[ProAudio] Microphones question

Bill Whitlock engineer_bill at verizon.net
Sun Jun 13 18:41:57 PDT 2021

At the risk of belaboring the point, extremely low-noise mic preamps were built using quality PNP bipolar transistors such as the 2N4403 or 2N4124, both having e-noise of 1 nV per root Hz across the audio band and corresponding i-noise making their optimum source impedance around 200 Ω to 800Ω.  Today's transistors, even including the LM394 (50 NPN transistors connected as one) won't do any better.  Granted, if your design world is ICs or FETs, they've gotten way better.  But mic preamps, built with today's "state-of-the-art" transistors and "gee-whiz" circuit topologies are insignificantly quieter than a good one built 50 years ago.  I submit that a single low-noise PNP transistor is the "state-of-the-art" input device (PNP devices are inherently quieter).  While differential pairs and op-amps make circuit design simpler (you don't have to deal with those pesky h-parameters for one), simply using a differential pair increases noise over that of a single device.  I'm often dismayed by today's convenience-driven "cut and paste" circuit designers.
But I do agree that, if one is to accurately predict noise performance of any given mic and preamp, both the reactance and resistance of the mic are necessary.
Bill Whitlock

-----Original Message-----
From: Dan Lavry via ProAudio <proaudio at bach.pgm.com>
To: proaudio at bach.pgm.com
Sent: Sun, Jun 13, 2021 5:33 pm
Subject: Re: [ProAudio] Microphones question

 I agree that "basic principles" stay the same. But I think that a lot has changed. In 1971, I met sales reps from semiconductor, resistor, name it companies, and they left behind tons of data books and specs. Today, I can get a data sheet (internet) in seconds or a minute... The materials are better, the process is tighter, the test equipment is better and more affordable. I keep reading everyday, articles and about product introductions. One can wait for technology to advance, and it has since 1971. We can get better results as technology moves forward. But yes, I would agree that the basic principles of networks, components, theorems and circuits are the same. I know that, I am a circuit designer...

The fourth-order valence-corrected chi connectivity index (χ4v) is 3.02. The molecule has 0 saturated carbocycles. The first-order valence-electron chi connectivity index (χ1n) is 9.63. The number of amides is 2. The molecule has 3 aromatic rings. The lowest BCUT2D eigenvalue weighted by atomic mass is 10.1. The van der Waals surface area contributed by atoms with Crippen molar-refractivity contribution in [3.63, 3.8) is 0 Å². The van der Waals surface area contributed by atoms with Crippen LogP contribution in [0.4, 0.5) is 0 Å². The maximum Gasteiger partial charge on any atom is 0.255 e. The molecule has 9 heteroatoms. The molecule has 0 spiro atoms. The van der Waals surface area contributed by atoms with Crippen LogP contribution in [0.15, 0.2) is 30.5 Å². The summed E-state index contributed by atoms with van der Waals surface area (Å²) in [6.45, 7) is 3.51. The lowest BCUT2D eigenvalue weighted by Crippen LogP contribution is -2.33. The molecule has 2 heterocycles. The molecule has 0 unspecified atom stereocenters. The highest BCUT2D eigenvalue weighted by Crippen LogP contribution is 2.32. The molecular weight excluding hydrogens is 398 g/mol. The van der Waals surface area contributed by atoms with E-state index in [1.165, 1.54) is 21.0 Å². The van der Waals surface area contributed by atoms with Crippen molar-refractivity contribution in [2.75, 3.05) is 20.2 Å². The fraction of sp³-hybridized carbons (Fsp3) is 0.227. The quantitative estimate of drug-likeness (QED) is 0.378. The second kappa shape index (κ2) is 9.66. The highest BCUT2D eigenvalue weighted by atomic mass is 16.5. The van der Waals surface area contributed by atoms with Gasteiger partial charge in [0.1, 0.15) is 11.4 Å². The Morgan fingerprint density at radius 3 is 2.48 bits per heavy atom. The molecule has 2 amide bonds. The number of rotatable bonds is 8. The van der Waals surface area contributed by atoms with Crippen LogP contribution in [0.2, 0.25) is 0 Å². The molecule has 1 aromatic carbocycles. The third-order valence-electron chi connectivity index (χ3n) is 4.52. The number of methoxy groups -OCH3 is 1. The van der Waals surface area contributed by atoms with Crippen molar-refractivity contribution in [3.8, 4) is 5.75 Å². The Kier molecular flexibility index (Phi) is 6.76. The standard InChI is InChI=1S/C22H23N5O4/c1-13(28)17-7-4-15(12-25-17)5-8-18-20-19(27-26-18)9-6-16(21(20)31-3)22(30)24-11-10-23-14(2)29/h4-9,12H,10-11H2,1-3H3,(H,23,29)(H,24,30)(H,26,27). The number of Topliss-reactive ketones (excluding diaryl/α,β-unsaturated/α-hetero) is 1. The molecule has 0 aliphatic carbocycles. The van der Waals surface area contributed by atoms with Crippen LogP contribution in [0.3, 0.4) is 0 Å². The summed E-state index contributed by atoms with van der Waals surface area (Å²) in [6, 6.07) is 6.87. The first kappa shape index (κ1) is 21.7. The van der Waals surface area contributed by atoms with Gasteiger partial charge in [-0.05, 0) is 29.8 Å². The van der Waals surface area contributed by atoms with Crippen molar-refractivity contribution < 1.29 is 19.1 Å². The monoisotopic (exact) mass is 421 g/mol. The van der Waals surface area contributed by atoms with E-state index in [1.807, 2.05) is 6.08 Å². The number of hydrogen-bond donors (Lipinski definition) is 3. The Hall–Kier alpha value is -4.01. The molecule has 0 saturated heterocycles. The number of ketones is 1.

Regards Dan Lavry
This is all well-known and much written about - and well explored territory - and was when I got into pro audio in 1971 at Quad-Eight, and at Jensen dug even deeper to understand how input transformers can greatly benefit noise performance of vacuum tubes, for example. Nothing has really changed ... 
  Bill Whitlock AES Life Fellow
 -----Original Message-----
 From: Dan Lavry via ProAudio <proaudio at bach.pgm.com>
 To: proaudio at bach.pgm.com
 Sent: Sun, Jun 13, 2021 2:25 pm
 Subject: Re: [ProAudio] Microphones question
 I guess I should be more precise:
 1. Measure noise voltage with a short (with gain).
 2. Measure with 100K (with gain), remove (compute) the resistor noise 
 and noise voltage, leaves i*R where i is noise current.
 Clearly the sums and differences are not add linearly, you do sqrt of 
 the "sum or difference" square...
 That would yield noise voltage and noise current of the micpre, and 
 leaves the mics out of it.
 Dan Lavry
 On 6/13/2021 1:00 PM, Dan Lavry via ProAudio wrote:
 > Hi again,
 > Let me get away from sales and what people say, and back to the 
 > technical stuff:
 > Some here suggested to look at the mic output impedance to tell us 
 > about noise. That is only true for the mic pre noise current 
 > component. And in most real world cases, that is the smallest 
 > component. I think there is some confusion regarding the noise 
 > generated by the mic pre, it does not directly relates to output 
 > impedance. Say some noise is due to a PNP transistor, how does that 
 > relates to some output inductor? The combined causes of noise in a